If you ever felt that it is getting harder and harder for you to disengage from social media, from your downloaded mobile game apps or any other new app, this feeling is not accidental.

Addicting games are in existence for years: Tetris had its share of putting many work hours to waste. But what is the difference between Zynga’s Farmville and Candy Crush? Aren’t they both highly addictive games? Free games that made a lot of money from addicted users? Well, while Farmville had its run to quickly become a formula game with predictable reward system, Candy Crush is packing surprises: Players don’t know whether they will pass the level and if so,why. In addition, every level introduces new behaviours, which limit the ability of the player to predict the coming development. Randomness and variable difficulty make an exciting and addictive combination, and it is hardly by chance.

Once there was need to explain to software developers how their consumers are using the products. Very little software products were developed with the help of User Interface experts and behavoiural psychologists. User experience design has become, along the years, an essential part of new products development. At a certain point, it seems as if game developers have shifted from programming their game levels into programming their players. More and more games, as well as other types of applications, are trying (and succeeding) to turn the consumers’ use of them into a regular habit, not to say an addiction. The goal: Coercive Monetization. The means: Developing habit forming products.

Hooked - How To Build Habit-Forming Products

Nir Eyal, and American UX designer and blogger, has recently published his book, Hooked. In his book, he explains his method of user habit forming. Habits, which are intended to convert the user from a casual user of a social media tool or a game, into a regular. Eyal obviously talks about “good” habits rather than a Candy Crush addiction. He discusses social media services use habits, such as Pinterest and Facebook, but you may want to listen when he describes the Variable Reward step in the habit-formig cycle he presents.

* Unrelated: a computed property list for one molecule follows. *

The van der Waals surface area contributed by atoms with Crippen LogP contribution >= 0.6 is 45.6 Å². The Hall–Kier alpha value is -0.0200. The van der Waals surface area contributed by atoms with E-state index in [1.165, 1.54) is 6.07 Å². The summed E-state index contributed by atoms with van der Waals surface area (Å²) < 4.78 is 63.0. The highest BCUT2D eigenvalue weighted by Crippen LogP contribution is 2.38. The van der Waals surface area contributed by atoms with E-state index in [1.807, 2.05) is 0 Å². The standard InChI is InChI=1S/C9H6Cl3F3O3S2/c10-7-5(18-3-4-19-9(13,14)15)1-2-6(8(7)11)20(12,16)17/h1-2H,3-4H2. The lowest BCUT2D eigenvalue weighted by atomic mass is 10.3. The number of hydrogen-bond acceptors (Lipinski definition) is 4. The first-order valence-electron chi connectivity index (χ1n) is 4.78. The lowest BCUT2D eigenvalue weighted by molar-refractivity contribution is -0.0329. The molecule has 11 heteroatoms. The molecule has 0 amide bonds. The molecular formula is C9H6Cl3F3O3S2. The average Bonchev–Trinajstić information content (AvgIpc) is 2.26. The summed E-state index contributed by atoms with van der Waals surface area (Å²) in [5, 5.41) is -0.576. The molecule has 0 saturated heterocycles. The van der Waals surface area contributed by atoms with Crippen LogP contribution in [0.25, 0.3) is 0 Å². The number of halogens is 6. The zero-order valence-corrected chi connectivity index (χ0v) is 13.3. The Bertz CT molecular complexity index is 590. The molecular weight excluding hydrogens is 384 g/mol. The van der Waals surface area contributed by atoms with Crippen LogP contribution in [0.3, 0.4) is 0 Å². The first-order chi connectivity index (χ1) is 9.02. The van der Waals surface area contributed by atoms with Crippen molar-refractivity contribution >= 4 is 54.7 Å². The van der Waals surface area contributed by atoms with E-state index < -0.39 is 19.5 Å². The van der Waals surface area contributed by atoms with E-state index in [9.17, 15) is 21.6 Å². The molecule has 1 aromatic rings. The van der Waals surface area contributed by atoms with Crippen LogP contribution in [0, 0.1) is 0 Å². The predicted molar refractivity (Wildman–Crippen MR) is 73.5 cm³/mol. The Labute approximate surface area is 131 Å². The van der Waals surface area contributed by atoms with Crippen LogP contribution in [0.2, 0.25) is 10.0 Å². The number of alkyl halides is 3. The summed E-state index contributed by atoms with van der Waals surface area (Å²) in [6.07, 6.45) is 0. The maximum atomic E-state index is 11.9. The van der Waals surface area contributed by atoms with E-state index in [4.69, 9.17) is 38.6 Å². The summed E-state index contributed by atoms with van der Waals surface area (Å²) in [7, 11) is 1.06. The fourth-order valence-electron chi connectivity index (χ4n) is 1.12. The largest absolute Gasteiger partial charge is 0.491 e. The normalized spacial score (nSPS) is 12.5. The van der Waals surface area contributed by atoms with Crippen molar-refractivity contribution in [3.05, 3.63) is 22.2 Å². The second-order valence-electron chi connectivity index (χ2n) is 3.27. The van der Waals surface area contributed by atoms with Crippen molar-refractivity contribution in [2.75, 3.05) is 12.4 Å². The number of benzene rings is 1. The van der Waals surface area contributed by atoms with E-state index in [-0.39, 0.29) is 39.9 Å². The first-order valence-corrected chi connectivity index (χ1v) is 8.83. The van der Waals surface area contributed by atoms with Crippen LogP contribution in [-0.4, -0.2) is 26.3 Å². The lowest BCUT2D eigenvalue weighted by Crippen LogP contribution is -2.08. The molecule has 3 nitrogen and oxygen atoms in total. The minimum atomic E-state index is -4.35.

Trigger, Action, Variable Reward and Investment, are a lot like the vicious cycle of addiction, which is built around the triggering of the dopamine receptors in the brain. The stress which is entailed in the anticipation to the reward, is the thing that accelerates compulsive behaviour – whether it be the search for your drug, or even behavioural addiction, such as gambling, porno and, also, Candy Crush.

Hooked is intended for professional readers: executives, product managers, UX designers, who are looking for methods to create new products, products which will be profitable throughout a long life cycle. The book is not intended for consumers of those products. Eyal is cautious, apparently, about referring to the dangers of creating addictive products. There are good aspects for creating use habits and for creating products that cater to the users’ needs. But the science that allows us to pinpoint the reasons why users will want to return to using our products, enables addiction inducing manipulations.

What’s the solution to the problem of increasingly addictive products? There is none. On the one hand, there are product developers, like me, who want to create use habits and on the other hand there are consumers, who will have to learn how these manipulations work and will develop, with time, immunity to them.

To Nir Eyal’s Lecture

Posted by Samuel Miller

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